Two sides of the Dubai boom

24 November 2007

The news that Dubai World is planning to merge two of its subsidiaries, Nakheel and Istithmar Real Estate, is hugely significant. At a stroke, the new company will become the largest real estate firm in the world, with projects worth a combined $52bn, making it far bigger than the other Dubai-based stalwart, Emaar Properties.

On the face of it, the move makes perfect sense. By consolidating the two firms, Dubai World should be able to take advantage of synergies between the two, and the merger will give Nakheel the international foothold it has long been seeking.

It would be wrong, however, to assume that combining Nakheel and Istithmar represents a new policy of consolidation among government-owned companies in Dubai.

Clear evidence of this is the establishment of the Meraas Investment Company. Set up to develop a large tract of land alongside Sheikh Zayed road, the new real estate firm is the latest in a long line of companies formed to oversee specific projects.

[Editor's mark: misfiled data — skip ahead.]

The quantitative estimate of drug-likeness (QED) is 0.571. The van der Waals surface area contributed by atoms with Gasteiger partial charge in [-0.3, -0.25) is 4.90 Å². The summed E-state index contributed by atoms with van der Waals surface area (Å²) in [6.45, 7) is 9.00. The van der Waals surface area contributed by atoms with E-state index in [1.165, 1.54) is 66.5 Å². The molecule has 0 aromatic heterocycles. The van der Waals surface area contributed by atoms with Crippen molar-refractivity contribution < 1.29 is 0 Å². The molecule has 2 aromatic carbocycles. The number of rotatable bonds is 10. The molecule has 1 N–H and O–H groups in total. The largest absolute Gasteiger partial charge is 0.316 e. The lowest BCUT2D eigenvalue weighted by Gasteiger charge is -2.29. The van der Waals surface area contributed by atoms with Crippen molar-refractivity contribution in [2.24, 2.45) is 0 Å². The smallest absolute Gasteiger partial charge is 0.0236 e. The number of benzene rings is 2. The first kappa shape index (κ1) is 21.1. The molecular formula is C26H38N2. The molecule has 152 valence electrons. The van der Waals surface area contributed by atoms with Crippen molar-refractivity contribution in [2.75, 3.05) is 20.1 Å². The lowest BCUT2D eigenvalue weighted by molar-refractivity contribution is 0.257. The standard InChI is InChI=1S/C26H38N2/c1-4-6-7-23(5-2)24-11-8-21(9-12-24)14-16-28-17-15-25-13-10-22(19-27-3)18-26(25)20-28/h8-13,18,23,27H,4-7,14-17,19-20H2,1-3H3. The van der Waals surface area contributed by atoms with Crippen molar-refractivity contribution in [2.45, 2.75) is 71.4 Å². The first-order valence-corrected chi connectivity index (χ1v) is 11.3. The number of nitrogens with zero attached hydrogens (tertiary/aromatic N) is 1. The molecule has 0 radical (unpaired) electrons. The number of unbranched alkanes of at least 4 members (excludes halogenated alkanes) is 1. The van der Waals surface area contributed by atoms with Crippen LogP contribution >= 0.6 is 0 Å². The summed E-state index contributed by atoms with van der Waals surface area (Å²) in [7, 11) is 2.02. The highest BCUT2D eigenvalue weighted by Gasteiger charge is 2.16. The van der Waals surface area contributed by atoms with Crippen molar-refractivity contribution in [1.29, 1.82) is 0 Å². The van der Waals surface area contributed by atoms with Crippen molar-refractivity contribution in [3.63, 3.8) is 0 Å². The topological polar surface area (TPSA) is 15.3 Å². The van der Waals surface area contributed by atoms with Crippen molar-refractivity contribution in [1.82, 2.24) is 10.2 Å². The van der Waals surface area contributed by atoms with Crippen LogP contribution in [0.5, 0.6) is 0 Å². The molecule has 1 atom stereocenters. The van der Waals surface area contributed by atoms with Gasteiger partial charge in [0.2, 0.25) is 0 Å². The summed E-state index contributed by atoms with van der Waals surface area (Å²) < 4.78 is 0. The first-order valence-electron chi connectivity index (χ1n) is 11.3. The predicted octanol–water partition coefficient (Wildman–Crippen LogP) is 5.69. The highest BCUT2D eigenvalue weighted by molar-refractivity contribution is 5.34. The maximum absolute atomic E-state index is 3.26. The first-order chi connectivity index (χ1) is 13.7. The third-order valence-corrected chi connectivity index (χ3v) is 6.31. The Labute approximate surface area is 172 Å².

That it is concentrating on land that is already developed is equally significant. For years, it has been Dubai's policy to develop untouched land or, if none was available, to reclaim it from the sea.

Now the government is turning its attention to redeveloping older areas such as the low-rise, villa-dominated communities of Satwa and Al-Safa. This is almost certain to require some sort of compulsory evictions to make way for high-rise developments that will be able to make better use of the high land values found there.

While the Nakheel-Istithmar merger reflects the continuing dynamism of Dubai's property boom, the redevelopment of existing residential areas highlights the fact that the boom is becoming an uncomfortable experience for some.

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